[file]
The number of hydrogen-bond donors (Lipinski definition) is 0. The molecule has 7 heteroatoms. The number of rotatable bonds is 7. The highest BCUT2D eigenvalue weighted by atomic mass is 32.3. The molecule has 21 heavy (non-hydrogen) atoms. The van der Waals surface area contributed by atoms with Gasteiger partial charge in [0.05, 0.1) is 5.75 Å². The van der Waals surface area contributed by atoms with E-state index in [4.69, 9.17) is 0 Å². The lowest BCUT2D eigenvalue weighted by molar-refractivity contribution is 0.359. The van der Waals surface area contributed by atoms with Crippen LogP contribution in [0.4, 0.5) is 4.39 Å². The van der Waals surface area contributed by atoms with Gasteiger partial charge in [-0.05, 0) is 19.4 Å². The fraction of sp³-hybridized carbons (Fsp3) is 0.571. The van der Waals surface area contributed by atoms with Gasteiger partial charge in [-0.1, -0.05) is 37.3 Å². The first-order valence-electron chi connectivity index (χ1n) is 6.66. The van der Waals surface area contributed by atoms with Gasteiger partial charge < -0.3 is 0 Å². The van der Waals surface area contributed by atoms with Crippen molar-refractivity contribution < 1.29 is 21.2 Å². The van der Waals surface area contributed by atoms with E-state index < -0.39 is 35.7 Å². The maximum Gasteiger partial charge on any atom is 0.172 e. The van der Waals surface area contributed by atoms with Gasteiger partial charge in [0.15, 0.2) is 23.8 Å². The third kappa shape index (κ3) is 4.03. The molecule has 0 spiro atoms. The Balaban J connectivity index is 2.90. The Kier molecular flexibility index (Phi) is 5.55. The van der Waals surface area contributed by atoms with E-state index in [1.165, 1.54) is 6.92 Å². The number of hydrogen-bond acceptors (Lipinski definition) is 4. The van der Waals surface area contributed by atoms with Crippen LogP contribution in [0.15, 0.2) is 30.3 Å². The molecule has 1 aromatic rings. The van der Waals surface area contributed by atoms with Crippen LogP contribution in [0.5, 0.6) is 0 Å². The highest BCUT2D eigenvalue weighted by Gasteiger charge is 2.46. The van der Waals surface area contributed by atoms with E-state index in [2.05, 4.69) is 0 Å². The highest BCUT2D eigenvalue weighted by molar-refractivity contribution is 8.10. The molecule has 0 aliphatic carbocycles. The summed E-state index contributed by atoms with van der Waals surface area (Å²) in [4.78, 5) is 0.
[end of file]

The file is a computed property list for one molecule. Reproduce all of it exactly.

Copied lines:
The number of hydrogen-bond donors (Lipinski definition) is 0. The molecule has 7 heteroatoms. The number of rotatable bonds is 7. The highest BCUT2D eigenvalue weighted by atomic mass is 32.3. The molecule has 21 heavy (non-hydrogen) atoms. The van der Waals surface area contributed by atoms with Gasteiger partial charge in [0.05, 0.1) is 5.75 Å². The van der Waals surface area contributed by atoms with E-state index in [4.69, 9.17) is 0 Å². The lowest BCUT2D eigenvalue weighted by molar-refractivity contribution is 0.359. The van der Waals surface area contributed by atoms with Crippen LogP contribution in [0.4, 0.5) is 4.39 Å². The van der Waals surface area contributed by atoms with Gasteiger partial charge in [-0.05, 0) is 19.4 Å². The fraction of sp³-hybridized carbons (Fsp3) is 0.571. The van der Waals surface area contributed by atoms with Gasteiger partial charge in [-0.1, -0.05) is 37.3 Å². The first-order valence-electron chi connectivity index (χ1n) is 6.66. The van der Waals surface area contributed by atoms with Gasteiger partial charge < -0.3 is 0 Å². The van der Waals surface area contributed by atoms with Crippen molar-refractivity contribution < 1.29 is 21.2 Å². The van der Waals surface area contributed by atoms with E-state index < -0.39 is 35.7 Å². The maximum Gasteiger partial charge on any atom is 0.172 e. The van der Waals surface area contributed by atoms with Gasteiger partial charge in [0.15, 0.2) is 23.8 Å². The third kappa shape index (κ3) is 4.03. The molecule has 0 spiro atoms. The Balaban J connectivity index is 2.90. The Kier molecular flexibility index (Phi) is 5.55. The van der Waals surface area contributed by atoms with E-state index in [1.165, 1.54) is 6.92 Å². The number of hydrogen-bond acceptors (Lipinski definition) is 4. The van der Waals surface area contributed by atoms with Crippen LogP contribution in [0.15, 0.2) is 30.3 Å². The molecule has 1 aromatic rings. The van der Waals surface area contributed by atoms with Crippen LogP contribution in [0.5, 0.6) is 0 Å². The highest BCUT2D eigenvalue weighted by Gasteiger charge is 2.46. The van der Waals surface area contributed by atoms with E-state index in [2.05, 4.69) is 0 Å². The highest BCUT2D eigenvalue weighted by molar-refractivity contribution is 8.10. The molecule has 0 aliphatic carbocycles. The summed E-state index contributed by atoms with van der Waals surface area (Å²) in [4.78, 5) is 0.